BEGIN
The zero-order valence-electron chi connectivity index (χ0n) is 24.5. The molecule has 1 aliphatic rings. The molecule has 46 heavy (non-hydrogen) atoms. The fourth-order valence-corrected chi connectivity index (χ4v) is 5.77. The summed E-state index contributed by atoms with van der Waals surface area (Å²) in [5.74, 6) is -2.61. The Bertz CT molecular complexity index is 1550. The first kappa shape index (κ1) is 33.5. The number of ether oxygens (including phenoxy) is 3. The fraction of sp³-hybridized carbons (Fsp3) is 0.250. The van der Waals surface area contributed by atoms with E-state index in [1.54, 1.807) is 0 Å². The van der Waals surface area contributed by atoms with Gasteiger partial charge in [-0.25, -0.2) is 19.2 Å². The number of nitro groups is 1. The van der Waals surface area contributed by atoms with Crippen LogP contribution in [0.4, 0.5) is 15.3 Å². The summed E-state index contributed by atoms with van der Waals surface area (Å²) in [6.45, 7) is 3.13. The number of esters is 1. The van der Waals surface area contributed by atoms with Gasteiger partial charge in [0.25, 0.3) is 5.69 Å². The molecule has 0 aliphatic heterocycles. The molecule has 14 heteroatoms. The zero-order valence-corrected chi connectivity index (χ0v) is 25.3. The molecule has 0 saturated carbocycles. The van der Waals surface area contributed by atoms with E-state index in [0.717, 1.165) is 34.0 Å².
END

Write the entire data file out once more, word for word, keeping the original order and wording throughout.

The zero-order valence-electron chi connectivity index (χ0n) is 24.5. The molecule has 1 aliphatic rings. The molecule has 46 heavy (non-hydrogen) atoms. The fourth-order valence-corrected chi connectivity index (χ4v) is 5.77. The summed E-state index contributed by atoms with van der Waals surface area (Å²) in [5.74, 6) is -2.61. The Bertz CT molecular complexity index is 1550. The first kappa shape index (κ1) is 33.5. The number of ether oxygens (including phenoxy) is 3. The fraction of sp³-hybridized carbons (Fsp3) is 0.250. The van der Waals surface area contributed by atoms with E-state index in [1.54, 1.807) is 0 Å². The van der Waals surface area contributed by atoms with Gasteiger partial charge in [-0.25, -0.2) is 19.2 Å². The number of nitro groups is 1. The van der Waals surface area contributed by atoms with Crippen LogP contribution in [0.4, 0.5) is 15.3 Å². The summed E-state index contributed by atoms with van der Waals surface area (Å²) in [6.45, 7) is 3.13. The number of esters is 1. The van der Waals surface area contributed by atoms with Gasteiger partial charge in [0.25, 0.3) is 5.69 Å². The molecule has 0 aliphatic heterocycles. The molecule has 14 heteroatoms. The zero-order valence-corrected chi connectivity index (χ0v) is 25.3. The molecule has 0 saturated carbocycles. The van der Waals surface area contributed by atoms with E-state index in [0.717, 1.165) is 34.0 Å².